I found this card on the sidewalk the weekend before a Thanksgiving trip to see my mom, dad, brother, sister-in-law, niece, and nephew, who all live in a pretty city in the hills of North Carolina now. It was a good visit. I ate a lot of food, got drunk one night with my wife and my brother and his wife while my mom babysat their kids, played games with and read stories to my sweet, boisterous four-year-old niece, laughed at the comedic stylings of my two-year-old nephew, went on a nice walk with my dad, and spent a lot of time with my mom and the new love of her life, a tender little chunk of fur named Shaggy that she rescued from the dog pound a few months ago.
“It’s nice to have something to take care of,” my mom said at one point, petting Shaggy, who doesn’t ever like to be apart from her for even a few minutes. My mom also helps take care of my niece and nephew now, and I got to witness some of this care, which brought back to me the way she was with my brother and me when we were little. It brought it back in a visceral way, something about the way she leaned down to help my niece and nephew color some pages with crayons. I could see it all happening years before, the soft voice encouraging my brother and me. She has always been a superstar of care, reaching out and holding tight to her loved ones.
So I’m thinking of that today as I return to my daily life, which of course often includes a stop at my baseball card collection to try to make sense of this world. The collection continues, by little inexplicable miracles, to grow. I keep finding cards! I found this 1991 Charlie Hayes card just after I had finished one of my morning jogs up and down the streets of my neighborhood. I was walking up Western Avenue to get some quarters from the machine in the laundromat on Thomas. I noticed a little flash of muted color and looked down. The card was wet and had almost fused itself to the ground. If I hadn’t noticed it and carefully pried it up it would have disintegrated soon. It’s supposed to snow tomorrow here in Chicago, signaling the start of a winter that this card would not have survived.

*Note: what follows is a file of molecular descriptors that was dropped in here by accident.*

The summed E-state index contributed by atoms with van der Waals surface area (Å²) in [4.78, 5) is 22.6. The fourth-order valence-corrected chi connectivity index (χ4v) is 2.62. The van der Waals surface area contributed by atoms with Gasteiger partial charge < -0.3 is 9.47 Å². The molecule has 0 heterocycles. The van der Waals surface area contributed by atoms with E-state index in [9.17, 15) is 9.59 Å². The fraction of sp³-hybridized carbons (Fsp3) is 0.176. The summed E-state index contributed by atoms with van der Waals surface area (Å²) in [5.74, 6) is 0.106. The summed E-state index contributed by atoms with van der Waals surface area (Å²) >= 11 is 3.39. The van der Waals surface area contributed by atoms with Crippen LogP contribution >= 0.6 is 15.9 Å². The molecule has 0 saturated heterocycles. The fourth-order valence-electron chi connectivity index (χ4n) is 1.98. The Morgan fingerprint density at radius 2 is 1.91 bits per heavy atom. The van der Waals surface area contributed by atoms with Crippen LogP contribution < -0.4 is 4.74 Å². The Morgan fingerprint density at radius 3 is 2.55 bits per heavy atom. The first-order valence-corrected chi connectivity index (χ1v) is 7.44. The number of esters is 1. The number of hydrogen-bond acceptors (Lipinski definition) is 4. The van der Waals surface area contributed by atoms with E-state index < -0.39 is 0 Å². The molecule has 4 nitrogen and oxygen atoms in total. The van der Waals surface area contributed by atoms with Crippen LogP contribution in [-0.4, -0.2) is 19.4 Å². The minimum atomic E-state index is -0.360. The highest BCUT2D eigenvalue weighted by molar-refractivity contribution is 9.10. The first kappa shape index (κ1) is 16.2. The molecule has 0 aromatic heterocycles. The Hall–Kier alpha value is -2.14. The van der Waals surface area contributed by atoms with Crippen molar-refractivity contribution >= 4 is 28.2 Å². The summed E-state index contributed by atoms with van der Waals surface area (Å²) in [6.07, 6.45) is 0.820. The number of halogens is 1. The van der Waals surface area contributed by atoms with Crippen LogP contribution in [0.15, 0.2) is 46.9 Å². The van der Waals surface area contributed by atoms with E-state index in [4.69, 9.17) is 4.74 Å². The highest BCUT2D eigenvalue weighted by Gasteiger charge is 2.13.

I don’t have any deep feelings toward Charlie Hayes, beyond that he makes me smile for his involvement in a comedic riff by a friend that I’m not capable of transferring to the page. (Also, I see him catching the last out of the 1996 World Series, but the angst I have over that moment, which signaled the Yankees’ return to league dominance, centers more on Wade Boggs, who soon followed the Hayes putout with some nauseating on-field equestrianism, and Graig Nettles, whose 1978 one-game playoff-ending catch of a pop fly was vaguely but painfully echoed by Hayes in 1996.)
Nonetheless, I’m glad to have rescued the card from the world’s relentless all-encompassing road to ruin. All cards will disintegrate. Cover them in plastic if you want. Shield them from the elements. Pray for them morning, noon, and night. It’s only a matter of time. It makes you wonder why you hold on at all. Last night, in bed, I dropped into and then out of a shallow sleep, then I guess I started thrashing around a little, a physical manifestation of some mental anguish that had seized me like an owl snatching a vole in its talons.
“Are you OK?” my wife asked.
“I don’t want to die,” I said.
She tried to calm me down, and her touch actually did help. She tried words too, but words only go so far. Words, at best, are like the plastic covering protecting cards. Plastic won’t hold back the inevitable.
“That won’t happen for a long time,” she said.
“Ah,” I said. (It was sort of a muted scream.) My thoughts were: But it might happen at any time and, more powerfully, But it will happen. There aren’t any words to stave off that fact, especially at certain times of the night when the veil of day-to-day life drops.
It will happen. So what do we do with our time here? What do we do with this thin disintegrating gift?